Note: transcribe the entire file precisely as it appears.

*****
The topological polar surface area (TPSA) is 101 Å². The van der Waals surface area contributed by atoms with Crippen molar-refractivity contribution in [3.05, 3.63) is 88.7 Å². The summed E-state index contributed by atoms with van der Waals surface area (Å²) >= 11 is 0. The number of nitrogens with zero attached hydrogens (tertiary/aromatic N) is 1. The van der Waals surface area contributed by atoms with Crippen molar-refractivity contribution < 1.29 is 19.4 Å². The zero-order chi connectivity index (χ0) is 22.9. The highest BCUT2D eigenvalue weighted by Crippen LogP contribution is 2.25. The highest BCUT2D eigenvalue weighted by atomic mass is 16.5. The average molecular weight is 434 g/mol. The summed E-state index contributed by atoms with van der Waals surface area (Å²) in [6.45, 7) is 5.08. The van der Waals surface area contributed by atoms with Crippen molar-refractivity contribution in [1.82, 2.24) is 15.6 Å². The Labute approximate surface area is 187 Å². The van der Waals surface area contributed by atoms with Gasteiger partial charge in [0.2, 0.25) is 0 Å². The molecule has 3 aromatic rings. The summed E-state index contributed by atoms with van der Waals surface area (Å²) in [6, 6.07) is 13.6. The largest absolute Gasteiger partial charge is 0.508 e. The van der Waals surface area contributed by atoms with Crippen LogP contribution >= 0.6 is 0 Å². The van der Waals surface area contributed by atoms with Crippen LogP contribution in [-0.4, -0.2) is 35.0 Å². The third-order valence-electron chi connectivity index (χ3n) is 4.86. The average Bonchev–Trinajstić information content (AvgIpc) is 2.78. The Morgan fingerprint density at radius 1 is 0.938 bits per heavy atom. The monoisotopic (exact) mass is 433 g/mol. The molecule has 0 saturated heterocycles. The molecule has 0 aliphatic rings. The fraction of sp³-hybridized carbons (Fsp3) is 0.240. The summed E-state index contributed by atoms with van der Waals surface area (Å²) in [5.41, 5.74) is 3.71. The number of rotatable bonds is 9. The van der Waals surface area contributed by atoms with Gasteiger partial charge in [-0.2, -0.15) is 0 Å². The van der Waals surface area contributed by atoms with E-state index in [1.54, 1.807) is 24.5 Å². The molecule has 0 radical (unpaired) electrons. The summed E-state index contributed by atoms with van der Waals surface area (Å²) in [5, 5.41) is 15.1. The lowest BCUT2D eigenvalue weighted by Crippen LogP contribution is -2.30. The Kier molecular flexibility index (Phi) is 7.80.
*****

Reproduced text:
The topological polar surface area (TPSA) is 101 Å². The van der Waals surface area contributed by atoms with Crippen molar-refractivity contribution in [3.05, 3.63) is 88.7 Å². The summed E-state index contributed by atoms with van der Waals surface area (Å²) >= 11 is 0. The number of nitrogens with zero attached hydrogens (tertiary/aromatic N) is 1. The van der Waals surface area contributed by atoms with Crippen molar-refractivity contribution < 1.29 is 19.4 Å². The zero-order chi connectivity index (χ0) is 22.9. The highest BCUT2D eigenvalue weighted by Crippen LogP contribution is 2.25. The highest BCUT2D eigenvalue weighted by atomic mass is 16.5. The average molecular weight is 434 g/mol. The summed E-state index contributed by atoms with van der Waals surface area (Å²) in [6.45, 7) is 5.08. The van der Waals surface area contributed by atoms with Crippen molar-refractivity contribution in [1.82, 2.24) is 15.6 Å². The Labute approximate surface area is 187 Å². The van der Waals surface area contributed by atoms with Gasteiger partial charge in [0.2, 0.25) is 0 Å². The molecule has 3 aromatic rings. The summed E-state index contributed by atoms with van der Waals surface area (Å²) in [6, 6.07) is 13.6. The largest absolute Gasteiger partial charge is 0.508 e. The van der Waals surface area contributed by atoms with Crippen LogP contribution >= 0.6 is 0 Å². The van der Waals surface area contributed by atoms with Crippen LogP contribution in [-0.4, -0.2) is 35.0 Å². The third-order valence-electron chi connectivity index (χ3n) is 4.86. The average Bonchev–Trinajstić information content (AvgIpc) is 2.78. The Morgan fingerprint density at radius 1 is 0.938 bits per heavy atom. The monoisotopic (exact) mass is 433 g/mol. The molecule has 0 saturated heterocycles. The molecule has 0 aliphatic rings. The fraction of sp³-hybridized carbons (Fsp3) is 0.240. The summed E-state index contributed by atoms with van der Waals surface area (Å²) in [5.41, 5.74) is 3.71. The number of rotatable bonds is 9. The van der Waals surface area contributed by atoms with Gasteiger partial charge in [-0.2, -0.15) is 0 Å². The van der Waals surface area contributed by atoms with E-state index in [1.54, 1.807) is 24.5 Å². The molecule has 0 radical (unpaired) electrons. The summed E-state index contributed by atoms with van der Waals surface area (Å²) in [5, 5.41) is 15.1. The lowest BCUT2D eigenvalue weighted by Crippen LogP contribution is -2.30. The Kier molecular flexibility index (Phi) is 7.80.